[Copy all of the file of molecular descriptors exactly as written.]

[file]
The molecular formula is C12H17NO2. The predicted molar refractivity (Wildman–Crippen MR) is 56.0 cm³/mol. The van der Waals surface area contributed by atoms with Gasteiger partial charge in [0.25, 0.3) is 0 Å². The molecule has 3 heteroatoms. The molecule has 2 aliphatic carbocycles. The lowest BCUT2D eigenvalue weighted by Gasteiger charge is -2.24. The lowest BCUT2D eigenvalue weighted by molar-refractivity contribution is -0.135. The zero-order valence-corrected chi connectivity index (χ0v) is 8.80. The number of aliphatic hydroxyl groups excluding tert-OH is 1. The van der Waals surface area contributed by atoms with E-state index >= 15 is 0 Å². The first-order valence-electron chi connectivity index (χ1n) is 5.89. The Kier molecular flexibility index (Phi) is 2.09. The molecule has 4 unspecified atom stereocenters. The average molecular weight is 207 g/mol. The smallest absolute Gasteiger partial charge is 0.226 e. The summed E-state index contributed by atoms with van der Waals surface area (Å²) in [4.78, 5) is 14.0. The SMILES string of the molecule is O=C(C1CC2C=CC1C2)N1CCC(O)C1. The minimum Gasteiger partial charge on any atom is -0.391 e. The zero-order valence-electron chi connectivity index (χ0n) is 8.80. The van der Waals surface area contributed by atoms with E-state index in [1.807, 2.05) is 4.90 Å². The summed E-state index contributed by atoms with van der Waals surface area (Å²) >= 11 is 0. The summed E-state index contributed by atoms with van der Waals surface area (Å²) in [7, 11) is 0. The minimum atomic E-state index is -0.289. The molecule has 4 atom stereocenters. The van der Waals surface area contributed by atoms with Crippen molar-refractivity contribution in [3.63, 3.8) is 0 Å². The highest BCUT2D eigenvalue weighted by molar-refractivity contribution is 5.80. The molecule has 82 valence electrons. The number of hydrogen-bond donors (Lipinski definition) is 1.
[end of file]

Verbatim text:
The molecular formula is C12H17NO2. The predicted molar refractivity (Wildman–Crippen MR) is 56.0 cm³/mol. The van der Waals surface area contributed by atoms with Gasteiger partial charge in [0.25, 0.3) is 0 Å². The molecule has 3 heteroatoms. The molecule has 2 aliphatic carbocycles. The lowest BCUT2D eigenvalue weighted by Gasteiger charge is -2.24. The lowest BCUT2D eigenvalue weighted by molar-refractivity contribution is -0.135. The zero-order valence-corrected chi connectivity index (χ0v) is 8.80. The number of aliphatic hydroxyl groups excluding tert-OH is 1. The van der Waals surface area contributed by atoms with E-state index >= 15 is 0 Å². The first-order valence-electron chi connectivity index (χ1n) is 5.89. The Kier molecular flexibility index (Phi) is 2.09. The molecule has 4 unspecified atom stereocenters. The average molecular weight is 207 g/mol. The smallest absolute Gasteiger partial charge is 0.226 e. The summed E-state index contributed by atoms with van der Waals surface area (Å²) in [4.78, 5) is 14.0. The SMILES string of the molecule is O=C(C1CC2C=CC1C2)N1CCC(O)C1. The minimum Gasteiger partial charge on any atom is -0.391 e. The zero-order valence-electron chi connectivity index (χ0n) is 8.80. The van der Waals surface area contributed by atoms with E-state index in [1.807, 2.05) is 4.90 Å². The summed E-state index contributed by atoms with van der Waals surface area (Å²) >= 11 is 0. The summed E-state index contributed by atoms with van der Waals surface area (Å²) in [7, 11) is 0. The minimum atomic E-state index is -0.289. The molecule has 4 atom stereocenters. The van der Waals surface area contributed by atoms with Crippen molar-refractivity contribution in [3.63, 3.8) is 0 Å². The highest BCUT2D eigenvalue weighted by molar-refractivity contribution is 5.80. The molecule has 82 valence electrons. The number of hydrogen-bond donors (Lipinski definition) is 1.